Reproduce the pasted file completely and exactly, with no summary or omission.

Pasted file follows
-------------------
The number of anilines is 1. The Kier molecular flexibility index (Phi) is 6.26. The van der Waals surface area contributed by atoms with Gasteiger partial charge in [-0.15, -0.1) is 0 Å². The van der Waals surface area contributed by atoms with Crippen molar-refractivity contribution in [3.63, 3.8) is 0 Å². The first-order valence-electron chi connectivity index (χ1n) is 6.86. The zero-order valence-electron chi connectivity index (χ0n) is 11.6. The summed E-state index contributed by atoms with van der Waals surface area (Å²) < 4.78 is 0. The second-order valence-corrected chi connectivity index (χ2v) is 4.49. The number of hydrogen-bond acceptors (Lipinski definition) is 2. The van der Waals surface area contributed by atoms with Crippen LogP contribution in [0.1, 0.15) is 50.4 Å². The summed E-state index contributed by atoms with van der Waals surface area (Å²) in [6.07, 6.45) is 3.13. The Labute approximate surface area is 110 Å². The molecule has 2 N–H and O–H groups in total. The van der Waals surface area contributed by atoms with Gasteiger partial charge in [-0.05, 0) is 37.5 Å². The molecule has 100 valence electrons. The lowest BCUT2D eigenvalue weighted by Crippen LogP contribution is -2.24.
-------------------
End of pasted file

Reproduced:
The number of anilines is 1. The Kier molecular flexibility index (Phi) is 6.26. The van der Waals surface area contributed by atoms with Gasteiger partial charge in [-0.15, -0.1) is 0 Å². The van der Waals surface area contributed by atoms with Crippen molar-refractivity contribution in [3.63, 3.8) is 0 Å². The first-order valence-electron chi connectivity index (χ1n) is 6.86. The zero-order valence-electron chi connectivity index (χ0n) is 11.6. The summed E-state index contributed by atoms with van der Waals surface area (Å²) < 4.78 is 0. The second-order valence-corrected chi connectivity index (χ2v) is 4.49. The number of hydrogen-bond acceptors (Lipinski definition) is 2. The van der Waals surface area contributed by atoms with Crippen LogP contribution in [0.1, 0.15) is 50.4 Å². The summed E-state index contributed by atoms with van der Waals surface area (Å²) in [6.07, 6.45) is 3.13. The Labute approximate surface area is 110 Å². The molecule has 2 N–H and O–H groups in total. The van der Waals surface area contributed by atoms with Gasteiger partial charge in [-0.05, 0) is 37.5 Å². The molecule has 100 valence electrons. The lowest BCUT2D eigenvalue weighted by Crippen LogP contribution is -2.24.